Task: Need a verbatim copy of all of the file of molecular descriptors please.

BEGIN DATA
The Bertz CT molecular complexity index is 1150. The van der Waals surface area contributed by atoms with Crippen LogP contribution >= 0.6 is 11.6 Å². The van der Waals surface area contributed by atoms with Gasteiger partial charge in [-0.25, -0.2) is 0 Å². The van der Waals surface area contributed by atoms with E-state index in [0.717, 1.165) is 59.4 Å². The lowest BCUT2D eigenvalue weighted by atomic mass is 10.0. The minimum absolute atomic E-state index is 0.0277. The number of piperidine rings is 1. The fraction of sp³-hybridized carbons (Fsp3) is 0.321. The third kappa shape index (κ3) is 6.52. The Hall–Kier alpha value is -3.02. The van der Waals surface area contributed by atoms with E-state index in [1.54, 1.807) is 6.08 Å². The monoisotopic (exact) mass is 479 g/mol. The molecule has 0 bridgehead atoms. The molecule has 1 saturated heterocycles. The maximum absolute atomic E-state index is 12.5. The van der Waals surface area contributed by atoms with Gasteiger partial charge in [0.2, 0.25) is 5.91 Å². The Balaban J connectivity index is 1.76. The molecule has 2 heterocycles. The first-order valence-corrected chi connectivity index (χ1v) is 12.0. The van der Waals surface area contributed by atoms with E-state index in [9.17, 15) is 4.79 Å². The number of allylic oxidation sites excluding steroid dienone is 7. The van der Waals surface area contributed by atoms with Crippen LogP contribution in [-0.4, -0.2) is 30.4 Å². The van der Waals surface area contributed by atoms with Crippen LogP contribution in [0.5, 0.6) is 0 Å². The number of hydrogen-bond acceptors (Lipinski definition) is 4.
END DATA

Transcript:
The Bertz CT molecular complexity index is 1150. The van der Waals surface area contributed by atoms with Crippen LogP contribution >= 0.6 is 11.6 Å². The van der Waals surface area contributed by atoms with Gasteiger partial charge in [-0.25, -0.2) is 0 Å². The van der Waals surface area contributed by atoms with E-state index in [0.717, 1.165) is 59.4 Å². The lowest BCUT2D eigenvalue weighted by atomic mass is 10.0. The minimum absolute atomic E-state index is 0.0277. The number of piperidine rings is 1. The fraction of sp³-hybridized carbons (Fsp3) is 0.321. The third kappa shape index (κ3) is 6.52. The Hall–Kier alpha value is -3.02. The van der Waals surface area contributed by atoms with E-state index in [1.54, 1.807) is 6.08 Å². The monoisotopic (exact) mass is 479 g/mol. The molecule has 0 bridgehead atoms. The molecule has 1 saturated heterocycles. The maximum absolute atomic E-state index is 12.5. The van der Waals surface area contributed by atoms with Gasteiger partial charge in [0.2, 0.25) is 5.91 Å². The Balaban J connectivity index is 1.76. The molecule has 2 heterocycles. The first-order valence-corrected chi connectivity index (χ1v) is 12.0. The van der Waals surface area contributed by atoms with E-state index in [9.17, 15) is 4.79 Å². The number of allylic oxidation sites excluding steroid dienone is 7. The van der Waals surface area contributed by atoms with Crippen LogP contribution in [-0.4, -0.2) is 30.4 Å². The van der Waals surface area contributed by atoms with Crippen LogP contribution in [0.5, 0.6) is 0 Å². The number of hydrogen-bond acceptors (Lipinski definition) is 4.